Justice Binnie spoke for a unanimous Supreme Court in concluding at para 62: It seems to me the severity of these measures, including the cut to pay equity, corroborated the government’s statement that it believed itself, on reasonable grounds, to be in the middle of a fiscal crisis. The Supreme Court held that expenditure reduction and the allocation of the reductions was reasonable and demonstrably justified in relation to other values of a free and democratic society.

I mention the pay equity case not to diminish the fundamental justice of pay equity, or to suggest that any of the austerity measures of the Wells government are appropriate today, but to show that courts will defer to severe fiscal considerations if government lays out the facts and implements a plan—which the present Liberal government is derelict in doing. The government is sleepwalking through a severe fiscal and economic crisis. It has no plan to deal with the crisis except to plead for help from Ottawa, while pretending that government spending should carry on as usual.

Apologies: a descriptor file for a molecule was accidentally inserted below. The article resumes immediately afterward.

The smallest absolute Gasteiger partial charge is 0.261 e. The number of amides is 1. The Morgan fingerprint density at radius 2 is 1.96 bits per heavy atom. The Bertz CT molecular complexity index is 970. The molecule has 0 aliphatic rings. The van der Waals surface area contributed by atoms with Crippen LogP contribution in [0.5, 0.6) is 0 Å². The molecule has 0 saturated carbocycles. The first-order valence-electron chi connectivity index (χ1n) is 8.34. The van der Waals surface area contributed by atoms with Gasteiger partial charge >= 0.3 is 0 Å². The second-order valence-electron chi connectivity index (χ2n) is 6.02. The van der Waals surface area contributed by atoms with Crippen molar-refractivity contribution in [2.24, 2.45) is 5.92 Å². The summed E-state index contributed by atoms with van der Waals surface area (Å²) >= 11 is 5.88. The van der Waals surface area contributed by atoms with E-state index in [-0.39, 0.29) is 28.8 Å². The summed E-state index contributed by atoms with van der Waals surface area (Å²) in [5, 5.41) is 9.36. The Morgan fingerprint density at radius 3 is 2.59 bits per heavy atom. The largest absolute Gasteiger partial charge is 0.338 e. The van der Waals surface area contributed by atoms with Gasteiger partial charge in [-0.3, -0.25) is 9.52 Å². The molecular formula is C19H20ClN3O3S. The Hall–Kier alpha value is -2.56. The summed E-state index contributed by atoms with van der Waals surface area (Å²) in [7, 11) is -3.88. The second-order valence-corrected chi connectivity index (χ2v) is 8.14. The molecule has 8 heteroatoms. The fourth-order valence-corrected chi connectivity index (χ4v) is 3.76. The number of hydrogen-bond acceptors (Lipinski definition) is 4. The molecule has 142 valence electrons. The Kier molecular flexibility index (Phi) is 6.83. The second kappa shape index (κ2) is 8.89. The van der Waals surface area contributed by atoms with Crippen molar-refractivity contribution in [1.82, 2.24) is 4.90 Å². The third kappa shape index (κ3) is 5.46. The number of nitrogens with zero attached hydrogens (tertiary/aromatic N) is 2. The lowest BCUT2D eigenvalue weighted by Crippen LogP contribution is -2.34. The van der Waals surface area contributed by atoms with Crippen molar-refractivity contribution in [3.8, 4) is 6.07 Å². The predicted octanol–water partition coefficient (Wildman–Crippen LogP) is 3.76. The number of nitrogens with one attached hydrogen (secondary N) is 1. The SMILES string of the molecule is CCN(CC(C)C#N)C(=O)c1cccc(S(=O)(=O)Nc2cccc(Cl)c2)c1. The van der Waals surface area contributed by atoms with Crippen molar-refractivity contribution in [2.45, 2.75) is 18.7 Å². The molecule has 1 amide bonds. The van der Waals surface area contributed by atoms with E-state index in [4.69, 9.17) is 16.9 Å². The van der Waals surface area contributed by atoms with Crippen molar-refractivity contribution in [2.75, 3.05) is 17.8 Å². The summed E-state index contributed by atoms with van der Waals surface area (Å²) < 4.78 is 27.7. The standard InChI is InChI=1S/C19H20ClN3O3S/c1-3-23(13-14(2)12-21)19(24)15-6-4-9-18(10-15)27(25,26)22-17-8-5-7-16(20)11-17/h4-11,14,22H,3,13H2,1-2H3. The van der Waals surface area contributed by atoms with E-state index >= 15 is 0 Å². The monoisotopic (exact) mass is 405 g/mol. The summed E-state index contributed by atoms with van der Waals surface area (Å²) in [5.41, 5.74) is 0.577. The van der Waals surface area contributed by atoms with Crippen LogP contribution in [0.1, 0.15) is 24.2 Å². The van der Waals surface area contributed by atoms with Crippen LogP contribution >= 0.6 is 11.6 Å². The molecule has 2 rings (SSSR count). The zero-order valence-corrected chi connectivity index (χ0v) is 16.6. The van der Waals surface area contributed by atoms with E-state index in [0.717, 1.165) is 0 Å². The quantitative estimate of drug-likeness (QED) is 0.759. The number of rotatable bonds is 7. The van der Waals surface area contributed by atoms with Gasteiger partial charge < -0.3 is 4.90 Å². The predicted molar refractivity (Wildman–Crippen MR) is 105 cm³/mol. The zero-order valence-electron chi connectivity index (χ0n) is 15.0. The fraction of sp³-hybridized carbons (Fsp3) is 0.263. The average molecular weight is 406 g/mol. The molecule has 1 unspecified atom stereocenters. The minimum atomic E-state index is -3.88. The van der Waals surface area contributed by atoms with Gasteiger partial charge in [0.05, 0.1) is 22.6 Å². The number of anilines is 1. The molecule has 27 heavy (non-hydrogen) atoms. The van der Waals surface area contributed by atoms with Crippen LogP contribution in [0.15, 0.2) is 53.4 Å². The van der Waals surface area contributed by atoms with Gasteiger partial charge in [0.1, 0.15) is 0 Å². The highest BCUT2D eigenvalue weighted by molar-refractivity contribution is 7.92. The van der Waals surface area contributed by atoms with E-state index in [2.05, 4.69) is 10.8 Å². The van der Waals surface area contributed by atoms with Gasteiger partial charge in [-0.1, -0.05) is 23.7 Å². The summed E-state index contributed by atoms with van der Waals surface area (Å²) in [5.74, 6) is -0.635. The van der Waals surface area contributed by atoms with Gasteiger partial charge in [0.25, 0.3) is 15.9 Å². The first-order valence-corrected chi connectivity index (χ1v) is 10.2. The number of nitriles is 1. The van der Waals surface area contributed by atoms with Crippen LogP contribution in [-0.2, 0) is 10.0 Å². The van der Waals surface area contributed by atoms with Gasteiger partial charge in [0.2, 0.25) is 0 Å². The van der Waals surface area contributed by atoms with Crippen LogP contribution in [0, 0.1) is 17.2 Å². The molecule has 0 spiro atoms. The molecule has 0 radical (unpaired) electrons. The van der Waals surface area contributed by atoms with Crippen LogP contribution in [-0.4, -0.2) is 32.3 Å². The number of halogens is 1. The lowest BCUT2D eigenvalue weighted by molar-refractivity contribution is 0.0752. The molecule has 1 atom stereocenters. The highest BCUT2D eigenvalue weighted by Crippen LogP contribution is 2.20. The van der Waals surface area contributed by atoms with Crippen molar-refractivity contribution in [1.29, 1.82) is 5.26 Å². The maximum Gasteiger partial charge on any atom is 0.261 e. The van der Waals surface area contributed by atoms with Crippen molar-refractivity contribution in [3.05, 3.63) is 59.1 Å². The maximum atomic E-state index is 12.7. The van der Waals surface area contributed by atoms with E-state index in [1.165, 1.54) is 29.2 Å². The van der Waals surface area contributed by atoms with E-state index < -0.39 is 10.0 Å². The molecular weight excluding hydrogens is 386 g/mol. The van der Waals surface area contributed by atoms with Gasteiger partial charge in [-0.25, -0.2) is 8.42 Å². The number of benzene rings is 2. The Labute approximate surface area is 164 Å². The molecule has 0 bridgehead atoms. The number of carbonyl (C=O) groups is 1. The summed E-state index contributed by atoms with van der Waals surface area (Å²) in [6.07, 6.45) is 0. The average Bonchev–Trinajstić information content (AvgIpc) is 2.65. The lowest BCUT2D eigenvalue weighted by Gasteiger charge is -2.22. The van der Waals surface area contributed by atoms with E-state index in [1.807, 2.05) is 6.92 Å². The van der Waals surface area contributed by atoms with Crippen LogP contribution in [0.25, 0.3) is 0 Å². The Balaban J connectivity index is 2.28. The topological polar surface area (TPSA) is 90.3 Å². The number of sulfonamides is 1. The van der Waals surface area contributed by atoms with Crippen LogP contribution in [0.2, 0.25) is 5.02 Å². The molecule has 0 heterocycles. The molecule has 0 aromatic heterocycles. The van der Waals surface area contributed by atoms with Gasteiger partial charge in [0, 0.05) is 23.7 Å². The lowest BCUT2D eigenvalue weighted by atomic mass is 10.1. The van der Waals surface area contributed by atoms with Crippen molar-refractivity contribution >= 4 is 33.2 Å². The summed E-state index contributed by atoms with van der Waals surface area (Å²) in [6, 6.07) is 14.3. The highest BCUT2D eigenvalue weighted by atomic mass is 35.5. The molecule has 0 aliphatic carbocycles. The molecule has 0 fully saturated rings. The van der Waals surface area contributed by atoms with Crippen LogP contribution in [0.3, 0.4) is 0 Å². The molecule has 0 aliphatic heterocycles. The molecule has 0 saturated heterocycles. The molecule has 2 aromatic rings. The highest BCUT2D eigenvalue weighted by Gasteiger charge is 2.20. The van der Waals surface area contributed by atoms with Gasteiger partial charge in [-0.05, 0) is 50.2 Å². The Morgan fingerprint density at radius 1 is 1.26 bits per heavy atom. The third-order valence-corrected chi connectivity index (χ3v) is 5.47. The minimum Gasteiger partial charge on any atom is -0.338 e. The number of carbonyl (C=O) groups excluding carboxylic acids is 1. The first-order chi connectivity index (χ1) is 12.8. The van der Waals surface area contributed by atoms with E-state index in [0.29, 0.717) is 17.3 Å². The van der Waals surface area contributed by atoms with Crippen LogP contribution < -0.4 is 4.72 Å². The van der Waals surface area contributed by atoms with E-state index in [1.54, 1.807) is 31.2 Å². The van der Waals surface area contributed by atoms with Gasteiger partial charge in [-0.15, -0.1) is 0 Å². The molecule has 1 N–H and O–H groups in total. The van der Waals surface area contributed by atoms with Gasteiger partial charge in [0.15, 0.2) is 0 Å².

If the Liberal Minister of Finance will not even reveal to the public the true depth of the fiscal crisis, how can he and the Minister of Justice hope to persuade a court?

Judicial independence is a fundamental constitutional value. Minister Parsons should respect the intelligence of members of the legislature and their ability to comprehend constitutional protections by bringing back the resolution on judges’ pay, after debate on the budget in the fall, when the legislature can evaluate the judges’ pay resolution in its entire economic and fiscal context. Then we can make a decision based on right legal principle that the judges, the people and the courts can understand.

Ches Crosbie QC is MHA for Windsor Lake and Official PC Opposition Leader.